Though federal rules of evidence generally treat hearsay as inadmissible, the NCAA's evidentiary rules are not as strict. Without subpoena power or the ability to compel testimony, NCAA bylaws further restrict infractions cases by prohibiting the use of confidential sources, according to USA Today.

Yet hearing panels are not required to be convinced of an allegation's veracity beyond a reasonable doubt and are allowed broad discretion to base decisions "on information presented to it that it determines to be credible, persuasive and of a kind on which reasonably prudent persons rely in the conduct of serious affairs."

“Reasonably prudent people would not rely on statements made in Code’s book to guide their conduct of serious matters because Code was convicted of engaging in a criminal conspiracy to commit fraud relating to the subject matter on which the CCU is relying,” Louisville’s response states. “… Including sensational allegations in his book, regardless of their accuracy, is an obvious path to goose book sales (and Code’s earnings) and, perhaps in the eyes of some, lessen his culpability for the crimes he committed and rehabilitate his image.”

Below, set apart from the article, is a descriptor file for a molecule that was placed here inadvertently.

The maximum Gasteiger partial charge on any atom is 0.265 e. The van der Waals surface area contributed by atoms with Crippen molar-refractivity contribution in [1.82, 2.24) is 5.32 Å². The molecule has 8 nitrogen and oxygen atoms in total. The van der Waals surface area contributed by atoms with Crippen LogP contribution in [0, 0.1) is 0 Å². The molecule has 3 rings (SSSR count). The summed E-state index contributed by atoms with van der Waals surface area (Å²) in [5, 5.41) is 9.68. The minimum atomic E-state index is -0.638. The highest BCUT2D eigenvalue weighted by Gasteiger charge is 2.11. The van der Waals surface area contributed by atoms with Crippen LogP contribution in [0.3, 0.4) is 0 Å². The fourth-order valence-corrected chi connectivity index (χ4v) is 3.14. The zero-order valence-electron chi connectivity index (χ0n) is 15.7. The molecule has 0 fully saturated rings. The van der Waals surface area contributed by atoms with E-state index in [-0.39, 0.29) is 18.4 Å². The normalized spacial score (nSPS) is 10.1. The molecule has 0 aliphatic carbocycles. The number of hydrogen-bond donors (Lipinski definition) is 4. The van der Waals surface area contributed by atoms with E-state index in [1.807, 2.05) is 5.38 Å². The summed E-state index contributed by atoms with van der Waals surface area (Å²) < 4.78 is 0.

Citing the Independent Accountability Resolution Process case management plan issued last June, Louisville contends attempts to further amend the CCU’s amended notice of allegations “would be procedurally improper and manifestly prejudicial to Louisville.”

According to the case timeline posted on the IARP website, Louisville submitted its response on May 16. But because that timeline had not been updated to reflect developments beyond the end of March until July 22, the existence of the additional allegations and Louisville’s response to them were neither widely known nor previously reported.

The Courier-Journal of Louisville filed an open-records request for the document July 22 and received it July 29.

As of Sunday afternoon, the online timeline had yet to acknowledge Louisville’s June 17-19 hearing before the accountability resolution process panel in Los Angeles.

Louisville rejects the credibility of the claim that Code and adidas were involved in the scheme, which culminated in an undercover FBI agent offering Augustine between $11,000 and $12,700 in cash.